By Valerie Soe
At first glance Bernice Bing’s large, vividly colored gestural canvases seem direct descendants of Abstract Expressionism’s broad, dynamic use of paint and highly charged visual style. Seen in the context of Western art history this reading is entirely appropriate and accurate. Bing attended the California School of Fine Arts (now the San Francisco Art Institute) and the California College of Arts and Crafts (CCAC) during the late fifties, when Ab-Ex maestro Clyfford Still’s dictums still held sway over Bay Area painting; along with Still, Bing lists her influences at the time as deKooning, Kline, and Motherwell and while at CCAC she studied with Richard Diebenkorn.
Yet Bing’s work reflects another equally important lineage, one which becomes instantly apparent when viewed in a context outside of European-centered art. The sweeping lines and splashes of paint on canvas and evocative, vigorously executed markmaking speak not only of Abstract Expressionism but of ancient Chinese calligraphy and painting, where “the thought precedes the brush” by an instant, giving light to the intuitive processes of the subconscious mind.
Bing’s work articulates the unspoken heritage found in her training in Abstract Expressionism, where well-regarded Ab-Ex artists such as Jackson Pollock regularly plundered imagery from Native American, African and other “primitive” sources with only passing credit to these rich cultural legacies. From her knowledge as one trained in Chinese calligraphy and painting, Bing recognizes the debt owed by the mid-twentieth-century avant garde. She notes, “Chinese calligraphy has been evolving for six thousand years, whereas in our Western society we are but primitives experiencing a new aesthetic. I am attempting to create a new synthesis with a very old world.”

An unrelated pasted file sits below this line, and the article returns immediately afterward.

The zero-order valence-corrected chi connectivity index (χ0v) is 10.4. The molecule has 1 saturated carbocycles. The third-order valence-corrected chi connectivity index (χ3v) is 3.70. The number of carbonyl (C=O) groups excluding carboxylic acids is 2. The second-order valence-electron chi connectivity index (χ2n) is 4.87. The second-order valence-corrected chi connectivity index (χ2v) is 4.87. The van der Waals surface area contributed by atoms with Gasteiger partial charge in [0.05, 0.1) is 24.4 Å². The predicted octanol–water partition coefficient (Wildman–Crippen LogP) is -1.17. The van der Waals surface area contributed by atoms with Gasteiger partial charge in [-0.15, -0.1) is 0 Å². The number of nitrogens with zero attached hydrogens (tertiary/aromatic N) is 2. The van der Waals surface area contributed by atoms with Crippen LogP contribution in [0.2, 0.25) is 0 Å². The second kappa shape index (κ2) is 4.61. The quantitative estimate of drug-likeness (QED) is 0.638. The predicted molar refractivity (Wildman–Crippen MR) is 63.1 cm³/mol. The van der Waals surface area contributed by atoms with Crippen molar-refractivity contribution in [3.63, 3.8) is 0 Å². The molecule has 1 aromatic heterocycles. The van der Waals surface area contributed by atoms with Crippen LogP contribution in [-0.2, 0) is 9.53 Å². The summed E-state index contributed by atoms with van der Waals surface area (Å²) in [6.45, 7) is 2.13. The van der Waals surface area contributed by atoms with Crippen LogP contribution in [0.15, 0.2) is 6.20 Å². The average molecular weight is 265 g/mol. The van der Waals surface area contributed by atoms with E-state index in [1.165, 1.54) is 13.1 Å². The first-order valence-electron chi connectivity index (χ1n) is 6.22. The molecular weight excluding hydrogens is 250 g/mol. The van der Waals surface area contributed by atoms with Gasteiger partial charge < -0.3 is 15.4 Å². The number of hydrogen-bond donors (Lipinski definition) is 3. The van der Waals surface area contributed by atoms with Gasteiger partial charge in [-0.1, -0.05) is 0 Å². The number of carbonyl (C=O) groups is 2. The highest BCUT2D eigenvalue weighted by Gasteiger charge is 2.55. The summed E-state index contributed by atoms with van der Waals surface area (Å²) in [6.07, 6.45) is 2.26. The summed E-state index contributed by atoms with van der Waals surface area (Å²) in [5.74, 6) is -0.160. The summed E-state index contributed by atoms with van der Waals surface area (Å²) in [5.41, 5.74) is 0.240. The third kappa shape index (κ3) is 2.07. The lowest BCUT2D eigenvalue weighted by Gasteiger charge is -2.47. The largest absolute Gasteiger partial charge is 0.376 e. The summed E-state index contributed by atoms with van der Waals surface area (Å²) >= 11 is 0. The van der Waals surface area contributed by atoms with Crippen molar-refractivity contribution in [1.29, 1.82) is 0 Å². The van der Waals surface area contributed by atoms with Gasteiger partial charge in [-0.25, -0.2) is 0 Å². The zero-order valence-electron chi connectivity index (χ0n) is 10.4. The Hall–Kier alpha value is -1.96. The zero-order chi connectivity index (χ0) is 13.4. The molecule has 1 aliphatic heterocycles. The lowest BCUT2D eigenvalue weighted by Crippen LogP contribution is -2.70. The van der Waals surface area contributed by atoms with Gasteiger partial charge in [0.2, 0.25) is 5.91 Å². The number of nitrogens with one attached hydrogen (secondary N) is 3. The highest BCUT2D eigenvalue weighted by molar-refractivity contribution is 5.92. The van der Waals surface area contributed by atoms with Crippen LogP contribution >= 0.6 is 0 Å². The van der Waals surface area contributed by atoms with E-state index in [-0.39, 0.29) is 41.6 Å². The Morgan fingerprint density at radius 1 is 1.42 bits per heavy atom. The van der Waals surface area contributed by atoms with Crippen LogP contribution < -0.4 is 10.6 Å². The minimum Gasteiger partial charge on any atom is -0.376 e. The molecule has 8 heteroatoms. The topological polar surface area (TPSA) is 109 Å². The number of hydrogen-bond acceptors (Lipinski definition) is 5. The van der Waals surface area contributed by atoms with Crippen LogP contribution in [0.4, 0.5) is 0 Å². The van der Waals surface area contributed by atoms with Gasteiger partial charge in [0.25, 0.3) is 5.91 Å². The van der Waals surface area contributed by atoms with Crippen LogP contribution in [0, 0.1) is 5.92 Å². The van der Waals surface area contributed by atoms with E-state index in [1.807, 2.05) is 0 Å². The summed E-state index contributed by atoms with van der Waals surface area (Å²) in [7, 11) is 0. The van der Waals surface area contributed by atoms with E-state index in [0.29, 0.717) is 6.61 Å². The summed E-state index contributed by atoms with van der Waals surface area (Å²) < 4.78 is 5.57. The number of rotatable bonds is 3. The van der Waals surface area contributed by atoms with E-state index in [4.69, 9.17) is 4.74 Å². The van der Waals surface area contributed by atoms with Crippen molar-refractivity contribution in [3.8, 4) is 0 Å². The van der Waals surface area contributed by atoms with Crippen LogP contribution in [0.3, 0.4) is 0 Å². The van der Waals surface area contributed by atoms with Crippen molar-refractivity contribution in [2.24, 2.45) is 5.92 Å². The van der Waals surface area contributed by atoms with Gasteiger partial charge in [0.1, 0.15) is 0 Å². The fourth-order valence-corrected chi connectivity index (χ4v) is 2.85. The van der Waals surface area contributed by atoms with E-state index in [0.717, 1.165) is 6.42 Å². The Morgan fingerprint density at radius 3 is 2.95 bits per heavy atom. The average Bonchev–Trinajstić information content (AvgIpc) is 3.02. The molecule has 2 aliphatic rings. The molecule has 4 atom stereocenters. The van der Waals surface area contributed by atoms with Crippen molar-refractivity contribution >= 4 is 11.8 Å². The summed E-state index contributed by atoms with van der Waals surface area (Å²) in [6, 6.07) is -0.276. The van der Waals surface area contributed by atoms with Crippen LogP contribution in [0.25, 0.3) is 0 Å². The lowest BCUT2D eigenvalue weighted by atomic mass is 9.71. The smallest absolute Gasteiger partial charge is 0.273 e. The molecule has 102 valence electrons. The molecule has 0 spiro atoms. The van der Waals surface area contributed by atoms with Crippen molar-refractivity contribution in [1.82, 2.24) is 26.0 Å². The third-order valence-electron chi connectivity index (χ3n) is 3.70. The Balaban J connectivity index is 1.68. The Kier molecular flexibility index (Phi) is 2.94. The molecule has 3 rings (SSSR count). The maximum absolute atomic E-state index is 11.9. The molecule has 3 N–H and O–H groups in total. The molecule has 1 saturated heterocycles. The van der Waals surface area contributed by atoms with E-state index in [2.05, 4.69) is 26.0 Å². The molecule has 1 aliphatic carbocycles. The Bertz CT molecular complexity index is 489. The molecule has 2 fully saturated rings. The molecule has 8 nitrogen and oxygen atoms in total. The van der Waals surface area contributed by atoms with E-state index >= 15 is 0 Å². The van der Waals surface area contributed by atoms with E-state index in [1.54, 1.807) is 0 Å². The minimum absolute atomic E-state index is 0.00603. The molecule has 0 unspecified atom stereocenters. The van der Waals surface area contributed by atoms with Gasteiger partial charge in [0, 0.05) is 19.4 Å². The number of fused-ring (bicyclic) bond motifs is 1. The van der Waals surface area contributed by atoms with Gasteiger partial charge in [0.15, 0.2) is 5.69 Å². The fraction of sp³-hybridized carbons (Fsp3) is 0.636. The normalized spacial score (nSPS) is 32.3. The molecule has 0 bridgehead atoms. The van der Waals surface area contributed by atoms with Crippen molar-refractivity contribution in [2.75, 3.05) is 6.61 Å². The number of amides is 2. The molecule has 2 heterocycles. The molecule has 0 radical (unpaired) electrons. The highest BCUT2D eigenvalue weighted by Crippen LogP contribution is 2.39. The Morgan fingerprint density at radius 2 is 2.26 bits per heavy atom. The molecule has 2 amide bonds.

By focusing on this synthesis Bing, a third-generation American-born Chinese from San Francisco’s Chinatown, creates work which is a complex reflection of her dual heritage. She states, “Art has really been the way I have been able to understand both cultures, and to undo the wrongdoing of both cultures.” In this way Bing draws on both her Chinese background and her American upbringing, “to find what is good within both the cultures,” resulting in work which resonates on several levels. As a Chinese American artist reclaiming the style of Abstract Expressionism and redefining its ties to non-Western philosophies and aesthetics, she brings to light connections which have too long been submerged.
*”Artist Statement: Bernice Bing,” Completing the Circle: Six Artists, edited by Florence Wong and George Rivera (Asian Heritage Council, Santa Clara, 1990).
September 12 – October 12, 1991
Edited by Moira Roth & Diane Tani